Within one issue taking place in their time travel exploits, The Flash, who not only moves faster than the speed of light but who also thinks at an equally-increased rate, gets his legs ripped off. Martian Manhunter is burned to death (fire is his weakness). Superman is killed by magic (which, next to Kryptonite, is his only Achilles Heel). One by one, each member of the League dies, except for Plastic Man (who had joined the team earlier, only to end up in this story as a disassembled mess of atoms floating somewhere in the ocean) and Green Lantern.
Discovering that Green Lantern still lives, one of the bad guys, Manitou Raven, makes a sudden change of colors and asks for GL's help in resurrecting his teammates -- but it involves Raven cutting out GL's heart. No, really it does. And it makes perfect sense. See, Manitou Raven is a weird, magical Indian guy who can turn himself into a flock of birds in order to get around. So he MUST know what he's talking about, right? Well, maybe he does. But I sure as heck don't, and I'm starting to get ticked that 1) everyone has died in a rather anticlimactic way and 2) magic is the problem and solution to everything.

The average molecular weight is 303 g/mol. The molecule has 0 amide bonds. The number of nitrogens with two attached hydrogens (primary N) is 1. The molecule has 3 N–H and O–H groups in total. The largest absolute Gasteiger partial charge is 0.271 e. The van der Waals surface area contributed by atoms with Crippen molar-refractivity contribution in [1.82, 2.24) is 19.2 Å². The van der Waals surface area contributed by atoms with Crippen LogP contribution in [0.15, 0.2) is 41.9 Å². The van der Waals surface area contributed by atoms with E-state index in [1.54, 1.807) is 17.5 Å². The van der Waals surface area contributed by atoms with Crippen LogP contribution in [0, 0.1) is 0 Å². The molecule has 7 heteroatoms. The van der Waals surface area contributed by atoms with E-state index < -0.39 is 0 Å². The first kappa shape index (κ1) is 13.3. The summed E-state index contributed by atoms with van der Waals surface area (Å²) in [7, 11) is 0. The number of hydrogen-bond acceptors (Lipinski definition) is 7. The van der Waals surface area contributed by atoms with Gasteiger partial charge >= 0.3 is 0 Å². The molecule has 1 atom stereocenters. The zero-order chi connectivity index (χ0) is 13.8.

Without going off on too much of a tangent, I should mention that magic is my bane. Even in an impossible world of comics, there are rules that are defined in order for us to accept the possibility of what's happening. We know the limits of the world, even if they are more flexible than our own. MAGIC, however, is an excuse to break those limits at the expense of a creative plot. It's the ever-reliable deus-ex-machina for when the writer has written himself into a corner.
THIS guy is the only thing that can kill Superman.
Can you really hold that against the Man of Steel?
(Bonus points if you can recognize this person.)